In Sex Case, Marshals Tracked Suspect for More Than a Year
By Tim Bryant and Amy Pray
St. Louis Post-Dispatch
August 18, 1995
For more than a year, federal marshals here quietly kept track of a man they knew was wanted in Australia on charges he sexually abused schoolchildren but were powerless to arrest him.
Only this week, when marshals finally took Gregory J. Sutton into custody, did they learn that he was the principal of a Catholic grade school in Florissant. Sources said Thursday that Sutton, 44, of Shrewsbury, knew he was under investigation in Australia while he worked here.
Two marshals went to Sutton's house Monday and arrested him without incident.
"He said, 'Come in, gentlemen; it's hot outside,' " said one of the marshals, Paul "Skip" Rutkowski.
Sutton said little when the marshals told him why he was under arrest. "He just hung his head," Rutkowski said.
Sutton, who served two years as principal at St. Dismas Catholic School, wore glasses and an orange jail jumpsuit for his appearance Thursday in federal court. U.S. Magistrate Judge David D. Noce scheduled an extradition hearing for Aug. 28, the same day classes are scheduled to start at St. Dismas.
Federal authorities said they had no indication that Sutton had acted inappropriately with any students at St. Dismas. The school has about 235 students in kindergarten through eighth grade.
Meanwhile, waxers buffed school hallways as teachers prepared Thursday for the start of another school year. Teachers declined to talk about Sutton. The pastor, the Rev. Paul Anthony, declined to say whether Sutton's Australian references had been checked before he got the principal's job.
George Henry, superintendent of education for the Archdiocese of St. Louis, said that on his job application Sutton answered "no" to questions about whether he had been accused of child abuse or other felonies.
Jack Pelzer, a member of the St. Dismas school board in Sutton's first year as principal, said he had no complaints about Sutton. Pelzer's wife, Joan, organizes the church's weekly rosary. She said: "Everyone liked Mr. Sutton. I say he's innocent until proven guilty."
Maryfran Lancaster, who has two children at the school, said the charges against Sutton seem "totally out of character." She described Sutton as professional, somewhat strict and authoritarian. Sutton wrote weekly newsletters about morality, ethics and parents' duties as role models, Lancaster said.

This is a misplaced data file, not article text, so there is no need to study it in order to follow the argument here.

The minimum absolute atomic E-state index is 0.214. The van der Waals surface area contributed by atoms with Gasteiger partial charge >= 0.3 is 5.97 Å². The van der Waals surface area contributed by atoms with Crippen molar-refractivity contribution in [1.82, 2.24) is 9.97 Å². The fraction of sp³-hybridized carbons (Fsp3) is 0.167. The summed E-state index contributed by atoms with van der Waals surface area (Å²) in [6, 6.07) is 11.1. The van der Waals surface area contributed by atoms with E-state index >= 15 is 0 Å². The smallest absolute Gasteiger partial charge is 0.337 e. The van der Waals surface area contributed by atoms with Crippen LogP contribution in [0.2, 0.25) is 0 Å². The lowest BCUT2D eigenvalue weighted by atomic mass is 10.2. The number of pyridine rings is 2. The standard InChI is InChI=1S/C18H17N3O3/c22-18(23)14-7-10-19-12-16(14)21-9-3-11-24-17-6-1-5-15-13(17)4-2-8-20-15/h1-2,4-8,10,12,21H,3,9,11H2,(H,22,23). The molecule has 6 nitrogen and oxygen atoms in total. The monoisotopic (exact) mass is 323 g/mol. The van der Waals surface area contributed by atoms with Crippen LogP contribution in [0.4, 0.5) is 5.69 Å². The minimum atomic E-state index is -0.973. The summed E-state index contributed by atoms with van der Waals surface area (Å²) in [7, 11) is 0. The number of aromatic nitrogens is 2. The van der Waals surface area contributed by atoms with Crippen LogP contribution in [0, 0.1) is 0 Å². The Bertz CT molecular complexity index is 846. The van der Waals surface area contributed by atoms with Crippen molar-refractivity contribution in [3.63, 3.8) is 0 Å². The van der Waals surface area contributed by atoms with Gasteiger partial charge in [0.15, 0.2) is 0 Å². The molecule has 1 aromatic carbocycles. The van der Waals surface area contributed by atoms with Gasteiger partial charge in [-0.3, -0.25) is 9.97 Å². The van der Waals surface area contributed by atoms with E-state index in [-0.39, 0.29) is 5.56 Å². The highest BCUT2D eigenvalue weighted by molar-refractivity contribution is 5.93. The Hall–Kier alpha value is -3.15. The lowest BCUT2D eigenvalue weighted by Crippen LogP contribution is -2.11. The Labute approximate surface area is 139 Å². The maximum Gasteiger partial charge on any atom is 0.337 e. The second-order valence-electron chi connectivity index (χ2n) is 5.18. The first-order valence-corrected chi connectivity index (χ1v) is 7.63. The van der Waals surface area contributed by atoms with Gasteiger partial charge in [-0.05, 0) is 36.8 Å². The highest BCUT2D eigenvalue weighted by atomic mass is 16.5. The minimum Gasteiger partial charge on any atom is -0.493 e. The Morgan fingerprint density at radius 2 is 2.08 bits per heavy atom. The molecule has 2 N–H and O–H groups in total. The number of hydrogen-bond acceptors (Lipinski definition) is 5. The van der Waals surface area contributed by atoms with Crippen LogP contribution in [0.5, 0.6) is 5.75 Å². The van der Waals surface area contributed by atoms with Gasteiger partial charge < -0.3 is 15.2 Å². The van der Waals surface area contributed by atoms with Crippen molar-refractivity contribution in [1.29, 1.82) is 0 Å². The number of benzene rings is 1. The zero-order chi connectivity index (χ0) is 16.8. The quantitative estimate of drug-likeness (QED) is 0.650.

"And the kids liked him very much," she added.
Never Tried to Hide
Sutton said nothing Thursday in court, where Noce ordered that he remain in custody pending the extradition hearing. Federal marshals held Sutton at the Franklin County jail in Union. Marshals allowed Sutton to lean over a courtroom railing to hug his wife, Barbara, before leading him away.
Deputies learned in February 1994 that Sutton was living in the area, said Marvin Lutes, chief deputy of the U.S. Marshals Service here. Australian authorities issued arrest warrants for Sutton in 1992 and 1993 on charges he sexually abused four youngsters at the school where he taught in Lismore, New South Wales.
Australian authorities, suspecting Sutton was in the United States, had asked the State Department to locate him. Only after completing the many details of a formal extradition request did a judge here issue an arrest warrant this week.
Sutton's lawyer, Arthur S. Margulis, said Sutton never tried to hide his identity, adding that his client had been unaware he was under investigation in Australia.
Sources disputed that, alleging that Sutton knew of the allegations after leaving his homeland in 1989. At least in part because he is married to an American, Sutton has permanent resident status in the United States, sources said.
A court document made public Wednesday details charges that Sutton sexually abused two boys and two girls at St. Carthages Primary School in Lismore. The students were 10 and 12 years old when the abuse began, the document alleges.
Court records reveal that Sutton was a teaching brother with the Marist Brothers Order at St. Carthages School from 1985 to 1987.
Beginning in March 1986, Sutton began sexually abusing a 10-year-old girl student, Australian authorities allege. The abuse allegedly included sexual intercourse. During roughly the same time, Sutton allegedly fondled a 10-year-old boy at the school.
Sources said Sutton lived in Chicago after entering the United States but spent a few months in a treatment program in Canada. The registrar's office at Loyola University in Chicago said Sutton earned a master's degree in organization development in 1992.
Sutton also got married in 1992 and moved to St. Louis about a year before landing the principal's job at St. Dismas.
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